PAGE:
Posted: May 30, 2000
Civic leaders often strive to assemble tax breaks and other incentives to attract business to their communities. But in an environment in which all communities have the right to offer incentives, such costly efforts accomplish little and do nothing to reduce urban decay and suburban sprawl, according to economist and public policy professor Robert Wassmer of California State University, Sacramento.
Wassmer is the co-author of a new book titled Bidding for Business, published this month by the Upjohn Institute.
In the book, Wassmer and John E. Anderson of the University of Nebraska argue that state legislatures should restrict the use of local business incentives, allowing them only in areas with high unemployment and economic blight.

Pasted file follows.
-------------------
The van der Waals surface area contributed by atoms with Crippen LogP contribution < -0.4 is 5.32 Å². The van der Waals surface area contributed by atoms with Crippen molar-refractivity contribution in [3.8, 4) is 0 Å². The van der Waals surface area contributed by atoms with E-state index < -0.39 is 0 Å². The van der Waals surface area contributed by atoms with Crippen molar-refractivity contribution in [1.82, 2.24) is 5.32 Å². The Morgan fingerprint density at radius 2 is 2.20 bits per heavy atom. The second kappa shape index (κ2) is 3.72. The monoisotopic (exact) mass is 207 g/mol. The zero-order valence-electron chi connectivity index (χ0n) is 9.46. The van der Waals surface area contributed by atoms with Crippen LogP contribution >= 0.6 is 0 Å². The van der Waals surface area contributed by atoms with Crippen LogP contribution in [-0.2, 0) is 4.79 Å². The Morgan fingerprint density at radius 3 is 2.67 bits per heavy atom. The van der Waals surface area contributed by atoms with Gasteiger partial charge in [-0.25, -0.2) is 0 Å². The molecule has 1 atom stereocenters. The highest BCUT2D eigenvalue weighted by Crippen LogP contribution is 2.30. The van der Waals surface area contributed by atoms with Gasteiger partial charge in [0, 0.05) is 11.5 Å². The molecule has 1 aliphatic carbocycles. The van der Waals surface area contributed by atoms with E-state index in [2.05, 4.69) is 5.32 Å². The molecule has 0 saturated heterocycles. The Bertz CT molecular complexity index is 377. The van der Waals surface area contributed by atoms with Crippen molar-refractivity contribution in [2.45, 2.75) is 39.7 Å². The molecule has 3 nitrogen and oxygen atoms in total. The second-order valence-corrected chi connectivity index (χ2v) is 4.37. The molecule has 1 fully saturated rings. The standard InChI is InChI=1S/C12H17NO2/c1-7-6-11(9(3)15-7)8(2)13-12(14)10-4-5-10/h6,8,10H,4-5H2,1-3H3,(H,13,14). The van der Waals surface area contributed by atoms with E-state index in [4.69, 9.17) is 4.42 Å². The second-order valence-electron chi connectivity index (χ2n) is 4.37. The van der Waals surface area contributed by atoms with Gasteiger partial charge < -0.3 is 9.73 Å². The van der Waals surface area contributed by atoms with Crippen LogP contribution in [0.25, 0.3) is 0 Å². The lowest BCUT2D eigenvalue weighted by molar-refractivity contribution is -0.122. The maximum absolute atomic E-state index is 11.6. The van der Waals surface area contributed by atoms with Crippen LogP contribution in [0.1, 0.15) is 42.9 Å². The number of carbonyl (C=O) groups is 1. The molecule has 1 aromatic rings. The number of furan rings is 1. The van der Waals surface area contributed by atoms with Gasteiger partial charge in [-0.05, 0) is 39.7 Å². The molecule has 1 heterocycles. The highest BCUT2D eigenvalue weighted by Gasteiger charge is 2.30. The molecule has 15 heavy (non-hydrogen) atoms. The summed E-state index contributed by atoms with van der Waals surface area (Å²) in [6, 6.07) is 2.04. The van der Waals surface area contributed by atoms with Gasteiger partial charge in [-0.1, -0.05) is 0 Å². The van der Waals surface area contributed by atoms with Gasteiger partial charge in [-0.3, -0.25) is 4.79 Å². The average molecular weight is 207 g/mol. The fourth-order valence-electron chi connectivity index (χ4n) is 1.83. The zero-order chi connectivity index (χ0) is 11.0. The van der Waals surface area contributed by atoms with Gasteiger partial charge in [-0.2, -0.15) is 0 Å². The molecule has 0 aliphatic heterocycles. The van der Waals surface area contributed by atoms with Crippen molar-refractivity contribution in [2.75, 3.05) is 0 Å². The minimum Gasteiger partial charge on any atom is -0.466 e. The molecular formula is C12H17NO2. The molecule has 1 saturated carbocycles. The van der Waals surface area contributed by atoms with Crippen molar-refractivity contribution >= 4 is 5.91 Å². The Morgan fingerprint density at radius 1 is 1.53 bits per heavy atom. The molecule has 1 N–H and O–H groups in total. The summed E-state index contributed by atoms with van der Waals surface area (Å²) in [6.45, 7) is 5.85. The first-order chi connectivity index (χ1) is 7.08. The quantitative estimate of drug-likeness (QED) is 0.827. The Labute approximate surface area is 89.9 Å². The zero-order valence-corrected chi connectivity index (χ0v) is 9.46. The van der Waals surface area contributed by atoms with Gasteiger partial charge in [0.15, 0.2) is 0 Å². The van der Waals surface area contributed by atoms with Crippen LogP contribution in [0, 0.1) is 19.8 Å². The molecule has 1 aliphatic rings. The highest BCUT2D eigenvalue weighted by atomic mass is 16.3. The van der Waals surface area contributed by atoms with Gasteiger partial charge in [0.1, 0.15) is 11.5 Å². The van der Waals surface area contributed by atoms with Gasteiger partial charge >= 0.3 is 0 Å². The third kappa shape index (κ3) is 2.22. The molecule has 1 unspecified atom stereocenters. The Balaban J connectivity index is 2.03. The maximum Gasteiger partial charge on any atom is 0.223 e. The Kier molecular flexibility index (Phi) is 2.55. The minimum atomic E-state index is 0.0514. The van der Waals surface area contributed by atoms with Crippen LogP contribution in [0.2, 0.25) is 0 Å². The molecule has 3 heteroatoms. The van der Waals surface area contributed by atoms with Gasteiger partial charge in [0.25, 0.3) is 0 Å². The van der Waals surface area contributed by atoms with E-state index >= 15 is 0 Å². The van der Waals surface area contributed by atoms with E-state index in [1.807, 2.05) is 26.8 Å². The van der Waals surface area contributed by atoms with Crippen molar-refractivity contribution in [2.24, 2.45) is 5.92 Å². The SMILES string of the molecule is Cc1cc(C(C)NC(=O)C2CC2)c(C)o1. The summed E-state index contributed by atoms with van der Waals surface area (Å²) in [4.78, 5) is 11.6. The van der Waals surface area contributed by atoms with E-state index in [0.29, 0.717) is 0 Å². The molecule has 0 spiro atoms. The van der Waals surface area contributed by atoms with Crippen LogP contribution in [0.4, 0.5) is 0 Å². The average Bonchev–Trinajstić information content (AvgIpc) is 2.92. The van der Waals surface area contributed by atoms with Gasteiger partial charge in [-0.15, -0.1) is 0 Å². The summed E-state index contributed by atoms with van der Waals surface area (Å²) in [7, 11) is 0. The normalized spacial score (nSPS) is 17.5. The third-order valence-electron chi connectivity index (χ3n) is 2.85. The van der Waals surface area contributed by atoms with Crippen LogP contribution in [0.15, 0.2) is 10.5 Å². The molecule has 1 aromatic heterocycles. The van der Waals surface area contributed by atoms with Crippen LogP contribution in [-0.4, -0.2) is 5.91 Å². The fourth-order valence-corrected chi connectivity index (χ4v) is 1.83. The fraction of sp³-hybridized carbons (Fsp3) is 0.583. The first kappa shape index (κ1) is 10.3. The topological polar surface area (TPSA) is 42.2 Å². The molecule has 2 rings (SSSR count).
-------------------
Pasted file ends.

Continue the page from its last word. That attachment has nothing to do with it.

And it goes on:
Wassmer and Anderson say "bidding for business" usually occurs between cities in the same metropolitan region. Current policies allowing any community to offer incentives, they say, lead to suburban cities attempting to wrest business from nearby central cities. In the process, the communities all sacrifice tax dollars that must then be raised in other ways.
"It's like the classic prisoners' dilemma," Wassmer says. "Local governments as a whole would be better off if none offered incentives, but they're always afraid they'll lose out because another is offering something.
"Businesses usually end up going where they would have gone with or without an incentive. But when a business threatens to go someplace else and secures an incentive offer, local politicians feel the worst thing to do is to do nothing. Politicians want to be seen as doing something to save local jobs."
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